While investment bankers will probably see big jumps in their annual bonus, securities traders likely won’t get the same increase — and could even see a 5% drop, according to a new report from HR consulting firm Johnson Associates.
The data was first reported by Bloomberg News’ Sarah Ponczek:
Fees from advising on mergers and selling stocks and bonds for companies rose at four of the five biggest firms last quarter, offsetting lower trading results. Bankers who underwrite equity and debt will probably see annual bonuses surge 10 percent to 20 percent or more, while those in retail and commercial banking can expect raises of 5 percent to 10 percent.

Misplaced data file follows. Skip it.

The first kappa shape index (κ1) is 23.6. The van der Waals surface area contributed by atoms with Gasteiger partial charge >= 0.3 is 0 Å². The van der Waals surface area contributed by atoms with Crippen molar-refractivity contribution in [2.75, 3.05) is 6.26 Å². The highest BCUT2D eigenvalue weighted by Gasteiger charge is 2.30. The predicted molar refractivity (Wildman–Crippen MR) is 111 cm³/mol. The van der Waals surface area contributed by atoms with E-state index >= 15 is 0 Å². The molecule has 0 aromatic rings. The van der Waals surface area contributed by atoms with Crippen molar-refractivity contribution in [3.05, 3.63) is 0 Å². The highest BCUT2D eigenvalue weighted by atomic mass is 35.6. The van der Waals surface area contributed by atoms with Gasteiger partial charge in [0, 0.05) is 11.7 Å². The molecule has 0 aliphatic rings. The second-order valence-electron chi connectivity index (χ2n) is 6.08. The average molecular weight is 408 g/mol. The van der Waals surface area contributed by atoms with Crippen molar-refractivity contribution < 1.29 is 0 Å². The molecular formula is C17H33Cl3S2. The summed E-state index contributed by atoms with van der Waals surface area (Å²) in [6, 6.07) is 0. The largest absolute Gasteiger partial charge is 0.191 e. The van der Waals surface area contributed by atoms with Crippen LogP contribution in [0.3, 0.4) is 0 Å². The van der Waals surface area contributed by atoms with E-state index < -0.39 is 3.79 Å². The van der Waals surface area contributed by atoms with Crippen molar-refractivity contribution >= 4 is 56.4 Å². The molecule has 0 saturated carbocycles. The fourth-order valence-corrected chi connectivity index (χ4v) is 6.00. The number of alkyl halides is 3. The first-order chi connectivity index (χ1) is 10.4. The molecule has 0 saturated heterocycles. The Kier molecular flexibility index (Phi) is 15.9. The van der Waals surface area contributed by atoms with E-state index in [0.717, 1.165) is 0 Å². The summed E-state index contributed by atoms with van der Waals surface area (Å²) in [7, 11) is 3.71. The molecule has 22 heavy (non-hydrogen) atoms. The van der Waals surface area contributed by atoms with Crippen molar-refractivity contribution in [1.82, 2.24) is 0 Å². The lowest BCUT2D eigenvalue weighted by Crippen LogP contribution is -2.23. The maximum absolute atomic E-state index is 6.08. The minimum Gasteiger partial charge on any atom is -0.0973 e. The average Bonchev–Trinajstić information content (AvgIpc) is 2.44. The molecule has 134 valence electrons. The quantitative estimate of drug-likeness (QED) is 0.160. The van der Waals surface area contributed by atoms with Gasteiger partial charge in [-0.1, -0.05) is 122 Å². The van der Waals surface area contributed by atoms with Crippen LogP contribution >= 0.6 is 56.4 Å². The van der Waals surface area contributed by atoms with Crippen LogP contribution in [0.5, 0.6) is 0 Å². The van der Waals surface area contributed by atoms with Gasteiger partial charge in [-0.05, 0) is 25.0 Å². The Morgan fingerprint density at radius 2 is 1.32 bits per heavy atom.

As markets climbed steadily higher this year, the VIX volatility index plunged to historic lows. Trading desks, once the powerhouse of banks’ profitability, took big hits because of the drop.
Goldman Sachs, JPMorgan, and Bank of America all reported declines in fixed-income trading in the second quarter. Morgan Stanley was the only bank to post trading gains, despite what the CEO called a “subdued environment.”
Hedge fund employees can also expect their bonuses to increase up to 5% this year. That’s despite some name brand funds not doing well. According to investor letters obtained by Business Insider, many major funds are struggling to find positive returns.
Maverick Capital, a $10.5 billion hedge fund manager, made no money on its flagship fund in the first half of 2017. The S&P 500, which the fund compares itself to, rose 9.3% over the same period.